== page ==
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Bridget Jones’s Renée Zellweger on Tinder, babies and London’s property market

As ‘Bridget Jones’s Baby’ hits cinemas, we ask the film’s stars and director how Bridge is coping in the city in generation Tinder

Ellie Walker-Arnott
Written by
Ellie Walker-Arnott

‘I knew Bridget better 12 years ago!’ Renée Zellweger is laughing. She’s ditched the British accent and is speaking in her soft Texan drawl – but the laugh is pure Bridget Jones. ‘So much time has passed. It was a very happy reunion, but a challenge to figure out how she’s changed.’

We’re chatting because, after more than a decade, the wine-drinking, wobbly-thighed, wanton sex goddess is back – with a bump. And exactly how have the intervening years changed Helen Fielding’s hapless heroine? Well, Bridget is 43 now. There’s no calorie counting (she’s at her ideal weight) and no smoking. But despite that happy-ever-after at the end of ‘The Edge of Reason’ in 2004, she is not Mrs Mark Darcy.

Why did Zellweger want to wiggle back into the granny pants after all these years for ‘Bridget Jones’s Baby’? ‘I love the character. In my heart it was an immediate “Yes”. I couldn’t wait to catch up with her. And I like the idea of revisiting a character, checking in with her at different stages of her life.’ According to Zellweger, Bridget has made it okay be who you are. ‘I’m a late bloomer myself. She is challenging certain paradigms about what our lives are supposed to be by a certain time in our lives, what it is that we imagine our lives are going to be versus the reality.’

Renee Zellweger and Sally Phillips in Bridget Jones's Baby

And what about London? How has the city changed? Bridget is living in the same flat in Borough Market, but now owns it. How on earth did she afford that, I ask ‘Bridget Jones’s Baby’ director Sharon Maguire? ‘We rationalised it because there’s a railway line running either side of the flat, so basically it’s Piccadilly station. The whole flat rattles.’ Borough Market itself is unrecognisable, though, completely gentrified into a foodie heaven since the last movie. ‘When we chose Borough in the very beginning [of the franchise], it was quite unglamorous. It was just basically a market with lots of run-down buildings around it. Now, it’s so chi-chi it costs £8 for a potato.’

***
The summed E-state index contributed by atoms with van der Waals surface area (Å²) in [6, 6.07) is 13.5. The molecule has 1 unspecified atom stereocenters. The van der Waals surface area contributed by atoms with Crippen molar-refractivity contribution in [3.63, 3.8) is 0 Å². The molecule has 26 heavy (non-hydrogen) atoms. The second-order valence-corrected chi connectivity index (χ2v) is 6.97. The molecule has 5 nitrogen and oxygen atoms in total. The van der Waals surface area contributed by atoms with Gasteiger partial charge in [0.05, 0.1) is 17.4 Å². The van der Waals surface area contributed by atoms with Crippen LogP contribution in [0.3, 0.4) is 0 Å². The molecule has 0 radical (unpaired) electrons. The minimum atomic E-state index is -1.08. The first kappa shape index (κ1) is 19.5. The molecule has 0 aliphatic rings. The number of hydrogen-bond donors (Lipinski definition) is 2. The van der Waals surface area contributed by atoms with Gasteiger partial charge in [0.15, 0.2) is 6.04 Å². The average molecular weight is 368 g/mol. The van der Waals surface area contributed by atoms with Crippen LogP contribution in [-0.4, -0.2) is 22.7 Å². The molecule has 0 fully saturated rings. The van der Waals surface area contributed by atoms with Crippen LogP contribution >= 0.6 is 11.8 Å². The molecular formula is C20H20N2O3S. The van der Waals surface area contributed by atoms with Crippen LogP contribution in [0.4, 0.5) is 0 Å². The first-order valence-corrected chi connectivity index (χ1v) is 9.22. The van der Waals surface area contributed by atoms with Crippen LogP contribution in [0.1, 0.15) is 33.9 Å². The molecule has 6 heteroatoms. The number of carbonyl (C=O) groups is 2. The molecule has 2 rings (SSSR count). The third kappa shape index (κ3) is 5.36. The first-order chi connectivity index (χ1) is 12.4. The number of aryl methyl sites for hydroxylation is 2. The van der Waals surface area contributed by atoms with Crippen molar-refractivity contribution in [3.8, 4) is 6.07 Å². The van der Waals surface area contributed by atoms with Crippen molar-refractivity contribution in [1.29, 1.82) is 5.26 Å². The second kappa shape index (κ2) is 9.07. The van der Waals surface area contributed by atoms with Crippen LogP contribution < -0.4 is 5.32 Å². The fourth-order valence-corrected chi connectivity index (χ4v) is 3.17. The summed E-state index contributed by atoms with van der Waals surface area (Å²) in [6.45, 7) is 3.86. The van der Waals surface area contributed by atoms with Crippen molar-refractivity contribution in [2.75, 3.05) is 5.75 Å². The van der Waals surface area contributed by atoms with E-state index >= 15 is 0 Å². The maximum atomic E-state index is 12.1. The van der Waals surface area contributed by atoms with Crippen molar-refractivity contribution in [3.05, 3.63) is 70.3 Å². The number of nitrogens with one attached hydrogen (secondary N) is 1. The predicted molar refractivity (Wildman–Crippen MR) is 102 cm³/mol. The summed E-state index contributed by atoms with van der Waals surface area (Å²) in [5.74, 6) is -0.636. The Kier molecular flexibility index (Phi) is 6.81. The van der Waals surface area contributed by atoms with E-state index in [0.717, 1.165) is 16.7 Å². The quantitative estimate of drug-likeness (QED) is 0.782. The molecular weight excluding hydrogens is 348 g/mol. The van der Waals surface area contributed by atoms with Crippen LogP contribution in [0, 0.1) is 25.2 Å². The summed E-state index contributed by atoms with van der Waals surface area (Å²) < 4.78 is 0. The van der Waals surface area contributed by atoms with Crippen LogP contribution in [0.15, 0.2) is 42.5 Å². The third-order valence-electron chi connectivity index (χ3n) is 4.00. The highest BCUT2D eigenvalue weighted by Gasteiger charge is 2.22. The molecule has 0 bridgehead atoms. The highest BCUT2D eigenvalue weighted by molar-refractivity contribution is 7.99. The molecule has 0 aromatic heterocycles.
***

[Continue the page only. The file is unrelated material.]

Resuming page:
Don’t expect to see Bridge meeting up with the old gang for one too many bottles of chardonnay on the South Bank, though. Shazza, Jude and Tom are settled with babies. ‘You don’t go out every night getting drunk and trying to get off with people once you’re married with kids. That is one of the facts of life,’ laughs Sally Phillips, who plays Bridget’s BFF Shazza. She should know; she’s got three kids. ‘There’s something poignant about seeing everyone all these years later, older and full of regrets, faces smashed by sleepless nights with their children.’

The dating-by-app generation has completely passed Zellweger by. ‘You don’t have to go anywhere anymore to meet people,’ she says incredulously. ‘I used to say: “I am not staying in this apartment! You wanna meet people you gotta go and meet ‘em.” But now that’s just not true, apparently! I learnt about Tinder last year. I couldn’t believe it.’

'I don’t think Bridget could cope with Tinder,’ adds Maguire. ‘She’s slightly a dinosaur in that respect.’

Bridget Jones's Baby

To replace Shazza and the gang, Sarah Solemani (‘Him & Her’) joins the cast as Bridget’s child-free thirtysomething colleague and new partner in crime, Miranda. Solemani jumped at the chance to appear in the film. ‘When I got the call: “Do you want to play Bridget Jones’s best friend?” I was like, “I am her best friend!”’ The character, she says, is close to her heart. ‘My mum would talk about things that had happened to her or her friends and say, “That was so Bridget Jones.” She passed away when I was 16, so it’s extra special to be connected to something now that she knew.’

Miranda’s generation of millennial feminists is good for Bridget, reckons Solemani. ‘Women now are a bit less self-deprecating. There’s a confidence. Me and my friends don’t feel there is still a huge pressure to get married and have children. Miranda says, “You need to just go out and have some sex.” That is basically Miranda’s arc: getting Bridget sex. And she succeeds!’

Which is how Bridget finds herself on the way to becoming a ‘geriatric’ mum. After a tumble with charming American Jack Qwant (Patrick Dempsey) during a wild festival weekend and a one-night reunion with Darcy at yet another christening, she’s pregnant and entirely unclear about who her unborn baby’s father is.

Now she’s back, is there any chance of a fourth film? Zellweger smiles before replying, quietly. ‘I love her so much – the physical comedy, her vulnerability, her openness. Yeah, why not? It could be interesting to watch her improvising her way through motherhood. And quite hilarious, right?’ 

Read Time Out's review of Bridget Jones's Baby

Bridget Jones's Baby
  • 4 out of 5 stars
  • Film
  • Comedy
Clever old Bridget. There’s been a hell of a lot criticism of her for crimes against feminism. But here she is, triumphantly returning in her forties, less of a twit, funnier, wittier, and – perhaps most importantly – happier with herself. And unlike the last film in the series, ‘The Edge of Reason’, you don’t need to knock back several large glasses of chardonnay for this film to make you laugh.
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